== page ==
(Original post on minds is here.)

2 “Dumb Little Band”

Minor Secrets of “Dumb Little Band” Revealed!!!!

Whoa, it’s Wednesday. It happens every week, but this one took my surprise, a bit. Not that anyone cares, but as today is Wednesday, that is Wodnesdæg, my schedule calls for a Song for Odin™. However, we’re in the midst of the Noir City film noir festival in San Francisco, seeing all the films this time because the program is just so good, which is great but it’s also disorienting. I got my weekdays mixed up and thought it was Thunresdæg instead. Nevertheless the show must go on, mustn’t it? So here goes…

This is “Dumb Little Band” from our recent show at the Melody Inn in Indianapolis. I don’t know if you can tell from the video, but it was a wild night, a sold out small club with a very enthusiastic and warm-hearted crowd. The stage at that place is a little odd, placed off-kilter in the corner and oriented such that the frontman only has a tiny sliver of stage real estate to stand in. The cymbals were at my back and my toes had to extend over the lip of the stage, and I had to place myself very carefully and avoid any sudden movements. It was a bit awkward (and I say that as a guy who pretty much sprang from the womb awkward.)

I’m not saying it wasn’t fun and I’m not complaining. I’m just congratulating myself on not tumbling off the stage into the audience, which could have happened at any point. You work with what you’ve got, and at that moment what I had was less than a square foot of solid ground. Show business success.

As for the song, I believe this is the first time “Dumb Little Band” has come up in this series. I’m finding now that I don’t have much to say about it in the way of “minor secrets.” In a way, it was a song that was waiting to be written, and I happened to be the guy to write it. I think the germ of it was an actual incident, depicted in the song, the first time anyone ever said “you guys kind of remind me of Green Day” rather than the other way around (which up till a certain point had been the more usual construction.) People used to say they were like our “little brothers.” Anyway, we don’t remind me of each other, much, however you slice it. But the rest is history.

One fun little gimmick in the recording is that in the verse referring to past band members we put in little arrangement “sound bites” that were kind of like impressions. Joel did a quite effective, characteristic Aaron-style bass run at the appropriate line (which feature remains in the live arrangement all these years later.) And we actually had to go out and rent a china cymbal to evoke Alex. I mean, it’s sort of funny, and maybe was even worth it. (Drummers, don’t get a china. Just don’t. No band or audience ever likes it.)

Anyway, there it is. Maybe I’ll be better prepared for Wednesday when it next rolls around. Then again, maybe I won’t.

(Original post on minds is here.)

3 “…and I Will Be with You”

Minor Secrets of “…and I Will Be with You” ca. ’03 Revealed!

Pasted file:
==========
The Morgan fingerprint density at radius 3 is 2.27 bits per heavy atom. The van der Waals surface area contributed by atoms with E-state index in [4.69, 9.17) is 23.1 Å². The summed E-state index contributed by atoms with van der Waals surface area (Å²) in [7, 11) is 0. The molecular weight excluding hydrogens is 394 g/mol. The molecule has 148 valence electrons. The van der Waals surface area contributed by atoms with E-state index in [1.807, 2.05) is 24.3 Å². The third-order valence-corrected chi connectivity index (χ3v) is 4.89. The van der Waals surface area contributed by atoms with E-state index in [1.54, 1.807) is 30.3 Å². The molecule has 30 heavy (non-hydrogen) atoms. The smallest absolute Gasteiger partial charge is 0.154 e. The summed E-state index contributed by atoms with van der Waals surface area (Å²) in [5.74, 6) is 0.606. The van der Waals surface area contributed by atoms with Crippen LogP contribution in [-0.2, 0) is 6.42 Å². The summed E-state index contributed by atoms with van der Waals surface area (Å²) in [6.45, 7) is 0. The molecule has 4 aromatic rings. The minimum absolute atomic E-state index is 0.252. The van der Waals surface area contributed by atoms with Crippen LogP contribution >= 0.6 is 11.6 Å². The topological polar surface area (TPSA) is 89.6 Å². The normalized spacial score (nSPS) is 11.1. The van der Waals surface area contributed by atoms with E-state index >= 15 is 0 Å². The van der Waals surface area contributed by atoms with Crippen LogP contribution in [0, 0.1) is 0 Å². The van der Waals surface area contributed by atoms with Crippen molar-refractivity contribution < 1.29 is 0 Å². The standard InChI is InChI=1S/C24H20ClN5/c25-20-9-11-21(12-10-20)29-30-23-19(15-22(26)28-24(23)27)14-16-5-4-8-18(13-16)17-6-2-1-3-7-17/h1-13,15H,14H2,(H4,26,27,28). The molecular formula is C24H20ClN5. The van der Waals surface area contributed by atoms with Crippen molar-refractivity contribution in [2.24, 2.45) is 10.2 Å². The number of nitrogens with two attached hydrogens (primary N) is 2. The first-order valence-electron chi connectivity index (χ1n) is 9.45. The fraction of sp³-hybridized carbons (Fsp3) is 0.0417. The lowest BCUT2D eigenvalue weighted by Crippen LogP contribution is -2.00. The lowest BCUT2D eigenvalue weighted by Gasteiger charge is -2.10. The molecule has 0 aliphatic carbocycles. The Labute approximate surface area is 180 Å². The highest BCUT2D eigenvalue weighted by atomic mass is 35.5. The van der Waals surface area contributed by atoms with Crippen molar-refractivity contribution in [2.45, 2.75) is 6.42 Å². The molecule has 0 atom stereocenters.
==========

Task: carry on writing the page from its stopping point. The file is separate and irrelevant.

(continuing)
Last week seems like only yesterday, but here we are with another Wodnesdæg upon us, and now I must, in my capacity as the host of Songs for Odin™ present you with a song for Odin.

And I have reached into the song hoard and now hold aloft this clip, which someone sent my way quite some time ago.

I believe this is from the Chain Reaction in Anaheim, ca. 2002–3. This is an era of MTX, just after we had disintegrated yet again and regrouped with Bobby and Ted before recording Yesterday Rules, that isn’t very well documented as far as video and photos go. But those were exciting times, and despite the limited view here (hi, Bobby), I think, maybe, you can feel it.

I’ve spilled some “minor secrets” on this song a couple of times before this Songs for Odin thing got going. (Here and here.) Allow me to quote them selectively:

I’ve always liked this unassuming little song, but I’m a bit surprised at how popular it is. (Maybe it’s because of the nutty video?) The recording, as with many songs on Revenge Is Sweet but possibly most of all, feels quite “unfinished” to me. I’d had some pretty grandiose arrangement ideas that never got a chance to happen because we just ran out of time and money. A slight vestige of the thwarted plan can still be noted: I went so far as to rent a baritone sax, meant to “bump” with the bass on the choruses and the main figure — just the foundation of something meant to be bigger, you understand. The track wasn’t used, but Kevin allowed one of the “badump badump badump” sax figures to pop up (in the spirit of ridicule, I’ve always half-suspected.) We did however, spend many, many hours on the drum sound, particularly the kick drum, which Kevin created by placing a mic forty feet away and turning the hallway at Toast Recorders into a big reverb: that worked.

Of course I am not unaware that our public, such as it was, would have (and did) prefer the “unfinished” version. The people have spoken, the bastards. Such is life….